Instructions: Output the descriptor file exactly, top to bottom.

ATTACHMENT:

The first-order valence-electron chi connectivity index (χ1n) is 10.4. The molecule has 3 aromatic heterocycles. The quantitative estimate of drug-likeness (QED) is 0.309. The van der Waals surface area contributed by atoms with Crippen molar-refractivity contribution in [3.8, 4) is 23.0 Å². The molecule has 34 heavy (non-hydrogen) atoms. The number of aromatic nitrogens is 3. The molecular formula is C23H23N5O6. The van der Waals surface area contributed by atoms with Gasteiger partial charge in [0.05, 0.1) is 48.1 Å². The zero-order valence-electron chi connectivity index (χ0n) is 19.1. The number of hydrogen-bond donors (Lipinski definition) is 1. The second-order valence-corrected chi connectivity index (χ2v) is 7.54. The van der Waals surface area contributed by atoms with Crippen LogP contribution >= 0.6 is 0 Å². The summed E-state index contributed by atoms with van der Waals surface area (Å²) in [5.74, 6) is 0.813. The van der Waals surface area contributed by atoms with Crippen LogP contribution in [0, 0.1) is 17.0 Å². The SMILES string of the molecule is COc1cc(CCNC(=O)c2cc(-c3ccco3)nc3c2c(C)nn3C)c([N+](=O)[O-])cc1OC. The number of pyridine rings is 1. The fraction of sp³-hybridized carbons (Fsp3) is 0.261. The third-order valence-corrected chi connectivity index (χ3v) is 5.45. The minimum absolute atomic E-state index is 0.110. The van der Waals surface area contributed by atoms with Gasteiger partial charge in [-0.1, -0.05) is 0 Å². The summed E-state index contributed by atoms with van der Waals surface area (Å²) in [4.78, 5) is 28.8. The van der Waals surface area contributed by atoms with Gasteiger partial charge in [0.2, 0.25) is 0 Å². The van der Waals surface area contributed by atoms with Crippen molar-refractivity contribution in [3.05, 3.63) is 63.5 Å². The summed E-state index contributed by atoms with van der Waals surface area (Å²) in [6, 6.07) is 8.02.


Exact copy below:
The first-order valence-electron chi connectivity index (χ1n) is 10.4. The molecule has 3 aromatic heterocycles. The quantitative estimate of drug-likeness (QED) is 0.309. The van der Waals surface area contributed by atoms with Crippen molar-refractivity contribution in [3.8, 4) is 23.0 Å². The molecule has 34 heavy (non-hydrogen) atoms. The number of aromatic nitrogens is 3. The molecular formula is C23H23N5O6. The van der Waals surface area contributed by atoms with Gasteiger partial charge in [0.05, 0.1) is 48.1 Å². The zero-order valence-electron chi connectivity index (χ0n) is 19.1. The number of hydrogen-bond donors (Lipinski definition) is 1. The second-order valence-corrected chi connectivity index (χ2v) is 7.54. The van der Waals surface area contributed by atoms with Crippen LogP contribution >= 0.6 is 0 Å². The summed E-state index contributed by atoms with van der Waals surface area (Å²) in [5.74, 6) is 0.813. The van der Waals surface area contributed by atoms with Crippen LogP contribution in [0, 0.1) is 17.0 Å². The SMILES string of the molecule is COc1cc(CCNC(=O)c2cc(-c3ccco3)nc3c2c(C)nn3C)c([N+](=O)[O-])cc1OC. The number of pyridine rings is 1. The fraction of sp³-hybridized carbons (Fsp3) is 0.261. The third-order valence-corrected chi connectivity index (χ3v) is 5.45. The minimum absolute atomic E-state index is 0.110. The van der Waals surface area contributed by atoms with Gasteiger partial charge in [-0.1, -0.05) is 0 Å². The summed E-state index contributed by atoms with van der Waals surface area (Å²) in [4.78, 5) is 28.8. The van der Waals surface area contributed by atoms with Gasteiger partial charge in [0.2, 0.25) is 0 Å². The van der Waals surface area contributed by atoms with Crippen molar-refractivity contribution in [3.05, 3.63) is 63.5 Å². The summed E-state index contributed by atoms with van der Waals surface area (Å²) in [6, 6.07) is 8.02.